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Of General Interest

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- The pumiee stone was a writing material of the ancients: they used it to smooth the roughness of the parchment or to sharpen their reeds. - In some places in Europe the number of telephone subscribers, in proporUon to population, far exceeds the ratio fn America. ïhis is said to be due to the low rates charged by the Government. which owns the telephone planta. - While Cromwell of England was Protector, the people of Maasachusetts and otherparts of New Enghindenjoyed unrestrained liberty as to their political government. but upon the restoration of Charles II. a chance carne. ('ommissionerg appointed by the King were sent aeross the sea to examine the affairs of the ICnglisheolonies in America, and to establish the authority of the King. - It is on record that the waves of the liennan ocean once broke in two a solid column of freestone thirty-six feet high and seventeen feet in diameter at the base. The diameter at the place of fracture was eleven feet. At the top of the Bound Skerry of Whalsey, in Zetland, the waves have broken out of their beds, which are eighty-five feet above the level of the sea, blocks of stone weighing from eight to ten tons. - Mr. Withers saw a body floating in the Thames and sent a man from his yacht in a rowbont to fetch it in. The sailor tied a rope to it and towed it ashore. A medical man pronounced it dead. However, two other fellows began to rub it, and, after two hours of unceasing work, discovered that it was not lifeless, but still John Iludson, who had been capsized from a sailboat and who is now in good health. It is the most remarkable case of recovery from supposed drowning known. - Some of the most prized appointments in the newest houses in New York are bits of old houses that have been worn out and torn down. Men about to bnild fine dweüingl now go shopping for colonial fire-place fixtures, old mantels, fanlights of 18:50 to 1840, door frames, door knoekers, and even the doors themselves. Sometimes whole houses are sold by the dealers in these wares. 1'here is a new hotel in Asbury Park, which was once an old hotel in the suburbs of New York. - Near Fort Worth, Tex., a full-grown African lion escaped from its cige on a railroad ear and was discovered attacking- a drove of cattle. It killed one cow and drove another into the barn, where the lion was surrounded. A posse of farmers arrived with various agricultural implements and the owner of the cattle emptied the contents of a doublebarreled giin into the animal with fatal effect. The circus people wanted to buy the hide, but the farmer refused to sell. He says he will sue for the damage to hls stock. - House decorators say that the beautiful quartered oak, so much in use now, is not the expensive thing that uninformed persons might suppose. In fact, it is the most beautiful, and at the same time one of the cheapest of the hard woods, says the New York Sun. l?lack walnut, for example. now little used in house decoration, is considerably more expensive. The carving of hard woods, as well as the decorative cutting of stone, has leen brought to a high degree of perfection in this country, and only the best class of European work equals that put into comparatively inexpensive buildings here. - "I assure you." said the doctor, "that many physieians'do a great deal of work without pay. There are emer?ency cases that must often be treated for nothing. Every doctor has scores of relatives who do not expect bilis for Kis services. The clergy are apt to be free patients. There are poor people and shabby genteel people who have not much to prive for fees. A medical man is sure to have scores of esteemed friends who would lie ofiVnded if he eharged them full rates. Then all -cinds of folks with all sorts of ailments seek a few words of aclvice and a prescription at cost price, whtch is cheap enough. - N. Y. Sun." - A statistical investigation of lightning strokes in Central Germany, covering a period of twenty-six years, has been recently carried out by Herr Kastner. The number of cases has increased about 129 per cent. In 1889 it amounted to 1,145. The investiga tor distinguishes four thunderstorm paths. The starting points of all these are in ;he hills, and in their course the woodiess districts and flat country, river valleys and low meadow ground about akes seem specially liable. while the wooded, hilly parts generally escape. The hottest months (June, andespecialy July) and the hottest hours of the day, or those immediately following them (three to four p. m.), show the most lightning strokes.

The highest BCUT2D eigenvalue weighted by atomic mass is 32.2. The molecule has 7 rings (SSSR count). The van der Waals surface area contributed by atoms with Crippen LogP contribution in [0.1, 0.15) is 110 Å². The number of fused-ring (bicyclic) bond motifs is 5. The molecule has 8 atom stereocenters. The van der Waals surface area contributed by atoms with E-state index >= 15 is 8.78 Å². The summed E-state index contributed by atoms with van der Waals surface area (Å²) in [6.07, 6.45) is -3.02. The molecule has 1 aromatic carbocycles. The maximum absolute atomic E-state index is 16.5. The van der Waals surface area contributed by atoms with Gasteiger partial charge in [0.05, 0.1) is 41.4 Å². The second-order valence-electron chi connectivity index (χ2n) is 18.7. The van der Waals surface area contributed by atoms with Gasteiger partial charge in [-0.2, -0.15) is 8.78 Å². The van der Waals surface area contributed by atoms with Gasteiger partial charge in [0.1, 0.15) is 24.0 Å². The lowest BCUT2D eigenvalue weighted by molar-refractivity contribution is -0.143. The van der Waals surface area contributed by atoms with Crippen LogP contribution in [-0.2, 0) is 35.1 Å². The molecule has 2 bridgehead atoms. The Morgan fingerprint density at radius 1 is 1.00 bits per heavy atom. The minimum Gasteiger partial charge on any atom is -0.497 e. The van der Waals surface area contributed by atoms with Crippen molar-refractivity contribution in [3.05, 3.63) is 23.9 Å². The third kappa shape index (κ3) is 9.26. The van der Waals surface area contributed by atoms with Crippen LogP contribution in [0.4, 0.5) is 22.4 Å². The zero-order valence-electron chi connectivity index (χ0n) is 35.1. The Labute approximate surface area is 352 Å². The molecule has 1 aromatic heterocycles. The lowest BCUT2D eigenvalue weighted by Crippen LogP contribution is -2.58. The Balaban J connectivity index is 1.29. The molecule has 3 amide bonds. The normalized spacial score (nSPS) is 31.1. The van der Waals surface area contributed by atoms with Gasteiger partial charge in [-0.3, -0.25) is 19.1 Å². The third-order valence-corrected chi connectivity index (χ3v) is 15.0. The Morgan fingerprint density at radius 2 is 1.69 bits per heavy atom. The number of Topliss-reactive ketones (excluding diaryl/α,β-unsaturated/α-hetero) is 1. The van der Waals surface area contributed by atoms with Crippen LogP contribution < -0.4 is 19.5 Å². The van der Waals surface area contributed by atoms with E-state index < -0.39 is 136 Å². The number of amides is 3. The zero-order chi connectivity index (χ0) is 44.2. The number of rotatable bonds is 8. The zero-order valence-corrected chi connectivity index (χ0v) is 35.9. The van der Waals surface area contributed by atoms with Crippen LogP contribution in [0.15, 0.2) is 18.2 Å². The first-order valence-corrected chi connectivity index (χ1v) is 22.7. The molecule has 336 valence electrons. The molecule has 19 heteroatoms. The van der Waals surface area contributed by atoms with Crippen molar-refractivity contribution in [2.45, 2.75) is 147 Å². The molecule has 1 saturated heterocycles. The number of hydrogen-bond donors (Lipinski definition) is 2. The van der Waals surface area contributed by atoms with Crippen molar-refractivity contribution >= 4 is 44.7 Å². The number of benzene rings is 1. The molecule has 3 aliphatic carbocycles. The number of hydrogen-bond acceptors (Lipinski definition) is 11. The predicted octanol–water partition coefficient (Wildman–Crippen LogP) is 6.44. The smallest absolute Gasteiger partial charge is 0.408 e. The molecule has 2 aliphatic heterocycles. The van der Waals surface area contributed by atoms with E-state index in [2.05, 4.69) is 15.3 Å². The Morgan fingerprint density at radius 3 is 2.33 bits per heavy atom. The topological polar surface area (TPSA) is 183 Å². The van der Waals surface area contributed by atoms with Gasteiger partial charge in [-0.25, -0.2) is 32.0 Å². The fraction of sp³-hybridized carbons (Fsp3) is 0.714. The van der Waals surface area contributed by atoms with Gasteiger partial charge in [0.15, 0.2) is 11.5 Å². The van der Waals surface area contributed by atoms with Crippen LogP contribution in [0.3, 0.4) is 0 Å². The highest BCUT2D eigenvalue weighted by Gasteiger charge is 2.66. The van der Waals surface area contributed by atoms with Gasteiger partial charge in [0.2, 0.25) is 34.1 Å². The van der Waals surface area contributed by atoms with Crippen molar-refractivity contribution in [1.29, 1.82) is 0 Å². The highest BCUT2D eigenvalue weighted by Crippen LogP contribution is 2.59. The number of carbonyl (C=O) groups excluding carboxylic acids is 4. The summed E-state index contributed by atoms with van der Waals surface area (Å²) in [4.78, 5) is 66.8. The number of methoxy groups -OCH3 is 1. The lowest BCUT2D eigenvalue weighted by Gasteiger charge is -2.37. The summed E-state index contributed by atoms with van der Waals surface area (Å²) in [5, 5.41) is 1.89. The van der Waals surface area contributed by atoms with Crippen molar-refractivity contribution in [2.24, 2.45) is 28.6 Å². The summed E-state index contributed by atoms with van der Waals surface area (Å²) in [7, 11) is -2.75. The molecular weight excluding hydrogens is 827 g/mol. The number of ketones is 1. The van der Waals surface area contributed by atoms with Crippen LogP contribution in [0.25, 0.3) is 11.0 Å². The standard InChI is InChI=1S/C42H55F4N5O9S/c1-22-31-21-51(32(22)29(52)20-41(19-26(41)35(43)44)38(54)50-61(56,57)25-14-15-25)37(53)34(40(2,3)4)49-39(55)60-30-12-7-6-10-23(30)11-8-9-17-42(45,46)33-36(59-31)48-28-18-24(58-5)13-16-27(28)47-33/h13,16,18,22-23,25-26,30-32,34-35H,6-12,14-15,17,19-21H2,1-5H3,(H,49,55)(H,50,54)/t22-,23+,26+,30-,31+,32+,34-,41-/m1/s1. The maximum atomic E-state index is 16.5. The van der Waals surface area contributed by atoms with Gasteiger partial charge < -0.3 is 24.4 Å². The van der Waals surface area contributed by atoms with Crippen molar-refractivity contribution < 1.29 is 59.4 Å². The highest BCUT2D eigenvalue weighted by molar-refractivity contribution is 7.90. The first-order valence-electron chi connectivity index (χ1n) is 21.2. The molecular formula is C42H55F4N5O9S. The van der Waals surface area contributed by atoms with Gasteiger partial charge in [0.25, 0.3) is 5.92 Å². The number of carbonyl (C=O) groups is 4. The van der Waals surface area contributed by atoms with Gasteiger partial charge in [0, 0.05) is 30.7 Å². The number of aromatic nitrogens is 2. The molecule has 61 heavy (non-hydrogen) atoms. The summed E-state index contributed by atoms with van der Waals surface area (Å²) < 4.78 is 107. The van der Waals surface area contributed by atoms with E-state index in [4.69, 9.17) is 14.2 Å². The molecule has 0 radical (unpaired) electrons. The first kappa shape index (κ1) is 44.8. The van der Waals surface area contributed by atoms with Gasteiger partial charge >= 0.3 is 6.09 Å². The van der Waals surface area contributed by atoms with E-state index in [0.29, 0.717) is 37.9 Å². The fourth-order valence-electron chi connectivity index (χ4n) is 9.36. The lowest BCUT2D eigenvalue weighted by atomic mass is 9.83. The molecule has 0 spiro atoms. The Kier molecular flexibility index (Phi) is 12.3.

Old News
Ann Arbor Courier